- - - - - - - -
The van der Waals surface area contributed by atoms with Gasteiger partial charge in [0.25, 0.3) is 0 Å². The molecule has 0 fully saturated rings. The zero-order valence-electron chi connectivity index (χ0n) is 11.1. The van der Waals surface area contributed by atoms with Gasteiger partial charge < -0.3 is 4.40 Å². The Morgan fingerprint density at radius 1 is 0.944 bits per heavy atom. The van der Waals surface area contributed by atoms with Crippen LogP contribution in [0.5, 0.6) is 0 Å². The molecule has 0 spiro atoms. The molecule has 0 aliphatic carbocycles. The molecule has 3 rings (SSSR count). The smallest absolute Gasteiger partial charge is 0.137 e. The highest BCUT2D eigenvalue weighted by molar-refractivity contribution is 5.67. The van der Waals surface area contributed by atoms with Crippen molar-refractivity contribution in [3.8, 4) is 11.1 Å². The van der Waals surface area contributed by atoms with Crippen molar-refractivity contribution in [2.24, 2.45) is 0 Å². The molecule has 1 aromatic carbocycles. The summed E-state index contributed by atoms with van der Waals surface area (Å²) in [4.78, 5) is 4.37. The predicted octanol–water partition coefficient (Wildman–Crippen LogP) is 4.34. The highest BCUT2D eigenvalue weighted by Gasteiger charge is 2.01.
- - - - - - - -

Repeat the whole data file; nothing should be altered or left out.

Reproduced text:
The van der Waals surface area contributed by atoms with Gasteiger partial charge in [0.25, 0.3) is 0 Å². The molecule has 0 fully saturated rings. The zero-order valence-electron chi connectivity index (χ0n) is 11.1. The van der Waals surface area contributed by atoms with Gasteiger partial charge < -0.3 is 4.40 Å². The Morgan fingerprint density at radius 1 is 0.944 bits per heavy atom. The van der Waals surface area contributed by atoms with Crippen LogP contribution in [0.5, 0.6) is 0 Å². The molecule has 0 spiro atoms. The molecule has 0 aliphatic carbocycles. The molecule has 3 rings (SSSR count). The smallest absolute Gasteiger partial charge is 0.137 e. The highest BCUT2D eigenvalue weighted by molar-refractivity contribution is 5.67. The van der Waals surface area contributed by atoms with Crippen molar-refractivity contribution in [3.8, 4) is 11.1 Å². The van der Waals surface area contributed by atoms with Crippen molar-refractivity contribution in [2.24, 2.45) is 0 Å². The molecule has 1 aromatic carbocycles. The summed E-state index contributed by atoms with van der Waals surface area (Å²) in [4.78, 5) is 4.37. The predicted octanol–water partition coefficient (Wildman–Crippen LogP) is 4.34. The highest BCUT2D eigenvalue weighted by Gasteiger charge is 2.01.